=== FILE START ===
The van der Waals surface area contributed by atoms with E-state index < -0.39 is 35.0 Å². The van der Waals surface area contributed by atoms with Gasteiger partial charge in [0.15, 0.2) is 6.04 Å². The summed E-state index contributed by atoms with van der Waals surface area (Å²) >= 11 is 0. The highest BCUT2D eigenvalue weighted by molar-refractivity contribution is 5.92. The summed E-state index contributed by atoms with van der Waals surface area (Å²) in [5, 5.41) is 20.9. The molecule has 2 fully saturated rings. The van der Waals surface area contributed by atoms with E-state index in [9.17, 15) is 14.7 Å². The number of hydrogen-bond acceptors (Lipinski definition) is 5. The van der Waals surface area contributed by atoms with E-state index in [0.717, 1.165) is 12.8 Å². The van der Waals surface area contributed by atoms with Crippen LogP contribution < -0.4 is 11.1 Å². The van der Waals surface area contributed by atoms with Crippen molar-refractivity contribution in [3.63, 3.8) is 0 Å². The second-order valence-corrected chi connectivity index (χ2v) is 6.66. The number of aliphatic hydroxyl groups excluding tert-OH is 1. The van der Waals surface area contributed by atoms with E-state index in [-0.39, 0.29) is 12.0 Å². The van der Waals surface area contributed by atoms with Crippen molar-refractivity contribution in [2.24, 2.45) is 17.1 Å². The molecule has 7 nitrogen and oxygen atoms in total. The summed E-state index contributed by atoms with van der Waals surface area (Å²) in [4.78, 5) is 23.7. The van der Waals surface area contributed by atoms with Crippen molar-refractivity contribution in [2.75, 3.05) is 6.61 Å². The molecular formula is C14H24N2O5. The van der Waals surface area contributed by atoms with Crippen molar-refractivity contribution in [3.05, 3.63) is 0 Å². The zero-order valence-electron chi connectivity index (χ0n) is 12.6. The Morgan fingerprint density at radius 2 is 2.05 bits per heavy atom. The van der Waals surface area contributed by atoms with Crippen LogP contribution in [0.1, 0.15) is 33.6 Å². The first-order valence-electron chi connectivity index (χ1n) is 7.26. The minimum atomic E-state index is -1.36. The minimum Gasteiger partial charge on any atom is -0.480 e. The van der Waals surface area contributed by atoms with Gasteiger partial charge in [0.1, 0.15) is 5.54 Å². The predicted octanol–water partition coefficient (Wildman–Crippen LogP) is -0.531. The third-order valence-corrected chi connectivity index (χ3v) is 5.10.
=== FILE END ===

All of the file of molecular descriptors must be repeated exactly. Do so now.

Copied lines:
The van der Waals surface area contributed by atoms with E-state index < -0.39 is 35.0 Å². The van der Waals surface area contributed by atoms with Gasteiger partial charge in [0.15, 0.2) is 6.04 Å². The summed E-state index contributed by atoms with van der Waals surface area (Å²) >= 11 is 0. The highest BCUT2D eigenvalue weighted by molar-refractivity contribution is 5.92. The summed E-state index contributed by atoms with van der Waals surface area (Å²) in [5, 5.41) is 20.9. The molecule has 2 fully saturated rings. The van der Waals surface area contributed by atoms with E-state index in [9.17, 15) is 14.7 Å². The number of hydrogen-bond acceptors (Lipinski definition) is 5. The van der Waals surface area contributed by atoms with E-state index in [0.717, 1.165) is 12.8 Å². The van der Waals surface area contributed by atoms with Crippen LogP contribution < -0.4 is 11.1 Å². The van der Waals surface area contributed by atoms with Crippen molar-refractivity contribution in [3.63, 3.8) is 0 Å². The second-order valence-corrected chi connectivity index (χ2v) is 6.66. The number of aliphatic hydroxyl groups excluding tert-OH is 1. The van der Waals surface area contributed by atoms with E-state index in [-0.39, 0.29) is 12.0 Å². The van der Waals surface area contributed by atoms with Crippen molar-refractivity contribution in [2.24, 2.45) is 17.1 Å². The molecule has 7 nitrogen and oxygen atoms in total. The summed E-state index contributed by atoms with van der Waals surface area (Å²) in [4.78, 5) is 23.7. The van der Waals surface area contributed by atoms with Crippen molar-refractivity contribution in [2.75, 3.05) is 6.61 Å². The molecular formula is C14H24N2O5. The van der Waals surface area contributed by atoms with Crippen molar-refractivity contribution in [3.05, 3.63) is 0 Å². The zero-order valence-electron chi connectivity index (χ0n) is 12.6. The Morgan fingerprint density at radius 2 is 2.05 bits per heavy atom. The van der Waals surface area contributed by atoms with Crippen LogP contribution in [0.1, 0.15) is 33.6 Å². The first-order valence-electron chi connectivity index (χ1n) is 7.26. The minimum atomic E-state index is -1.36. The minimum Gasteiger partial charge on any atom is -0.480 e. The van der Waals surface area contributed by atoms with Gasteiger partial charge in [0.1, 0.15) is 5.54 Å². The predicted octanol–water partition coefficient (Wildman–Crippen LogP) is -0.531. The third-order valence-corrected chi connectivity index (χ3v) is 5.10.